The NFL’s Labor Woes: Sudden Death, No Overtime.

Back to the picket line for the players in 2011?

Are you ready for some football?  Well, that’s too bad.  You might have to wait a bit longer than usual before you see any.

After weeks of negotiation, talks broke down between the National Football League Players Association (NFLPA) and the league.   The key issue is the same one it usually is in these kinds of situations:  money.   The NFL wants to change the way it’s divvied up with more going to the owners and the players want to keep the things as they are.   There are other issues including a rookie pay scale, more benefits for retired players and the elimination of two pre-season games and expanding the regular season to 18 games.

“The parties have not achieved an overall achievement, federal mediator George Cohen said, “nor have they been able to resolve the strongly held competing positions that separated them on core issues.   No useful purpose would be served by requesting the parties to continue the mediation process at this time.”

In other words, get out of my office.  You both screwed up. 

Following the breakdown in talks the NFLPA moved to decertify as a union meaning all the players are now non-union workers.   The advantage to the players is it allows them to file lawsuits against the league to prevent a lockout.   The owners of the 32 franchises would be in violation of antitrust laws if they attempted to lockout the players.  Sports Illustrated has a good breakdown of what comes next (hint: it involves a lot of lawyers getting paid).

There’s a lot of legalese involved in all the maneuvering between the NFL owners and players and nobody benefits from this mess but the attorneys.  Both sides will wage a propaganda war in the media with both blaming the other side for  the stalemate and both swearing up and down how much they love the fans and want to get this resolved so we can all get back to playing the games next fall.

Two guys fighting over how to slice up a pie.

Don’t believe a word of it.   The players want to get the best deal for themselves and the owners are the same way.  Neither one cares that much about the fans.  There are no games being played in March.   The fans are irrelevant to the labor impasse between the league and the players.

Whose side am I on?  The only side I have a rooting interest for and that’s my side as a fan of the NFL.  Like 99.9 percent of the fans, I just want to see pro football next September.  That’s all.  I don’t care  how the deal gets done as long as it gets done.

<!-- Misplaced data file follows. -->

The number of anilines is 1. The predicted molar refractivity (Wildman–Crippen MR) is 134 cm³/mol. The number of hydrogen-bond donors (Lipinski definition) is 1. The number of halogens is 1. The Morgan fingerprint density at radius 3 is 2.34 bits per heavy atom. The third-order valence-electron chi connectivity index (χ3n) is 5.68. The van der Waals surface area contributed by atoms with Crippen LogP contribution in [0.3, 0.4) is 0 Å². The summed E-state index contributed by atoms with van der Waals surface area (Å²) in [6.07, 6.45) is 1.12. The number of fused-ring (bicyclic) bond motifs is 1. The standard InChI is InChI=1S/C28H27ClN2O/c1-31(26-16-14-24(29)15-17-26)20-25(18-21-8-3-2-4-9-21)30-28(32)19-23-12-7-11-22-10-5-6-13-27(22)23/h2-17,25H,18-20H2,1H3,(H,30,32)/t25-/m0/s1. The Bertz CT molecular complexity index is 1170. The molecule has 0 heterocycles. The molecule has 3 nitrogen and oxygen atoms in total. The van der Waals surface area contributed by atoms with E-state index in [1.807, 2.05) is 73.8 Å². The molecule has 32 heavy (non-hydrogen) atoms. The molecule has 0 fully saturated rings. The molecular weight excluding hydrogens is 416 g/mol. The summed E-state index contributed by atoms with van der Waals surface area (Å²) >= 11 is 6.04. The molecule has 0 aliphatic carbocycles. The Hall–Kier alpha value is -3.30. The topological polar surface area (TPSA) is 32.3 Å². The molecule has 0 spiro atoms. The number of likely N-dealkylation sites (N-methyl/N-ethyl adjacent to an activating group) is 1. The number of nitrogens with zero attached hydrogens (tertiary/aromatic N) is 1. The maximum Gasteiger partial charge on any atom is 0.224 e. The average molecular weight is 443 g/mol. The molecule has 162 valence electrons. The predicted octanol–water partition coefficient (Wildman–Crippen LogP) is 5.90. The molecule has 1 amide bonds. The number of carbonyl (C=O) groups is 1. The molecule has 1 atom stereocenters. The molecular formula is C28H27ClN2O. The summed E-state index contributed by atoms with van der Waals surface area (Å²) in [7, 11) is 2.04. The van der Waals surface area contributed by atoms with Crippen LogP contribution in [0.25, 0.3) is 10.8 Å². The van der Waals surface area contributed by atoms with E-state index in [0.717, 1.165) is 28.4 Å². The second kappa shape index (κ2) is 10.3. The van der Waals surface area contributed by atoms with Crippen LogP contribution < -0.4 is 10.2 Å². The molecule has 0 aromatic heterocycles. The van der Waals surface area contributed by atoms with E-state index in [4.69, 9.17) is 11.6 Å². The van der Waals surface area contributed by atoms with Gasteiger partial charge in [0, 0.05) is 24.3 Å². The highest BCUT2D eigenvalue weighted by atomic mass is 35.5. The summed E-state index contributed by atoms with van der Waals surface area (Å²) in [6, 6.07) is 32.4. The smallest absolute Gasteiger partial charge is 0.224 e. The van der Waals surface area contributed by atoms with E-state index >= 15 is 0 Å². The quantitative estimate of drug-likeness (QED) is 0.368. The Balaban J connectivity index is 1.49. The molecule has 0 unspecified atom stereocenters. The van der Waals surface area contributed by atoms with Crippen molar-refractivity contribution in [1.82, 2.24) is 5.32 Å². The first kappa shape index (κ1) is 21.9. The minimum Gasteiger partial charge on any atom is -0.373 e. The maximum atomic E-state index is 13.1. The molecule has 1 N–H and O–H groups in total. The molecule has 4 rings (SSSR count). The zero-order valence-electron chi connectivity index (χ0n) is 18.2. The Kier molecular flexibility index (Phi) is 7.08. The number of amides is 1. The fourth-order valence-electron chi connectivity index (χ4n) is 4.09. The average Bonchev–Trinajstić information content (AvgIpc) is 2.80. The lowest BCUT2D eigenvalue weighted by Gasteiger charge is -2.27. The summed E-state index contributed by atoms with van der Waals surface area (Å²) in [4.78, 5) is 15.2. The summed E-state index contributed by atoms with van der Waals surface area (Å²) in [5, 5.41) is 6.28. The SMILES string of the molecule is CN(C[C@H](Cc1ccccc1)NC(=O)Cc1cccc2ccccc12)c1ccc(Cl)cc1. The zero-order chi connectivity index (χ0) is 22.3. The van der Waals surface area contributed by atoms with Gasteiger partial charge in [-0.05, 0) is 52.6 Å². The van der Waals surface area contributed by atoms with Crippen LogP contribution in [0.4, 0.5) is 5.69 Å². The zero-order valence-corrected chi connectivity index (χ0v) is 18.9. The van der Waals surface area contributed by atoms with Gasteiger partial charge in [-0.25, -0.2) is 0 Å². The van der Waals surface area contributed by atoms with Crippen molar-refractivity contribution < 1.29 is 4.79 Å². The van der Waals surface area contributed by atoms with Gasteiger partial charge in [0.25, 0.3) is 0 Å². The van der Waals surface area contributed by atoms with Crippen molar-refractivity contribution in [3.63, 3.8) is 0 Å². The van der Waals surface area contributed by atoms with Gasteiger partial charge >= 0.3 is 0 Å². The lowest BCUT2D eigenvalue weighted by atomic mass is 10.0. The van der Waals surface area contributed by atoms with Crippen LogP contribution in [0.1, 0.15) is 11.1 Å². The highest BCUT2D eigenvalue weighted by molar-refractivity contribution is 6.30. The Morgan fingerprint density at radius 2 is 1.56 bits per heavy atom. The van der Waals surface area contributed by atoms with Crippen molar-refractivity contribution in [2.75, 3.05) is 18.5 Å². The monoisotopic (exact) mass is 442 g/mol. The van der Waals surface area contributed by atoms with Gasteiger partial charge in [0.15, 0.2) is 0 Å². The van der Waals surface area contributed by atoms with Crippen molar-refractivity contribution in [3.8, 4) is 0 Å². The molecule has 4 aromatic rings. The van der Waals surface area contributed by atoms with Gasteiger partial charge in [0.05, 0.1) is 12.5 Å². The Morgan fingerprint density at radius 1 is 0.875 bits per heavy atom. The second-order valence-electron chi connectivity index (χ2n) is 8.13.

The standard line has been this is a fight between billionaire owners and millionaire players.  Even President Obama repeated this riff when he replied to a reporter’s question, “You’ve got owners, most of whom are worth close to a billion dollars,” the president said, “You’ve got players who are making millions of dollars.  People are having to cut back, compromise, and worry about making mortgage payments…the two parties should be able to work it out without the President of the United States inventing…For an industry that’s making $9 billion a year in revenue, they can figure out  how to divide it up in a sensible way.

The thing is this isn’t a fight between billionaires and millionaires.  This is a fight between a few billionaires and a lot more millionaire owners vs. a few millionaire players and many other guys pulling down six figures.   The average NFL player makes under $1.8 million, but less than a quarter of the  1,800 players make that much and less than half make a million dollars per season.  The élite players of the leagues like Peyton Manning, Tom Brady and Drew Brees make the millions, but that doesn’t mean every other guy in the huddle with them are.

That’s really not the point though.  Whatever the average players makes it’s still a lot more than the average fan does.   There’s probably more sympathy for the players now than the owners, but it this thing drags on into the fall with no resolution in sight, that sympathy will turn into hostility pretty quick.

The last time the NFL went on strike, while the regular players walked picket lines, the league played continued on with replacement players (a.k.a. scab football players) who wore the uniforms of the teams, but mostly played some pretty awful imitation football.   I don’t know if that is a strategy the owners will repeat to feed the habit of football starved fans, but I know I didn’t get the NFL Sunday Ticket package to watch the San Francisco Scabs vs. the St. Louis Strikebreakers.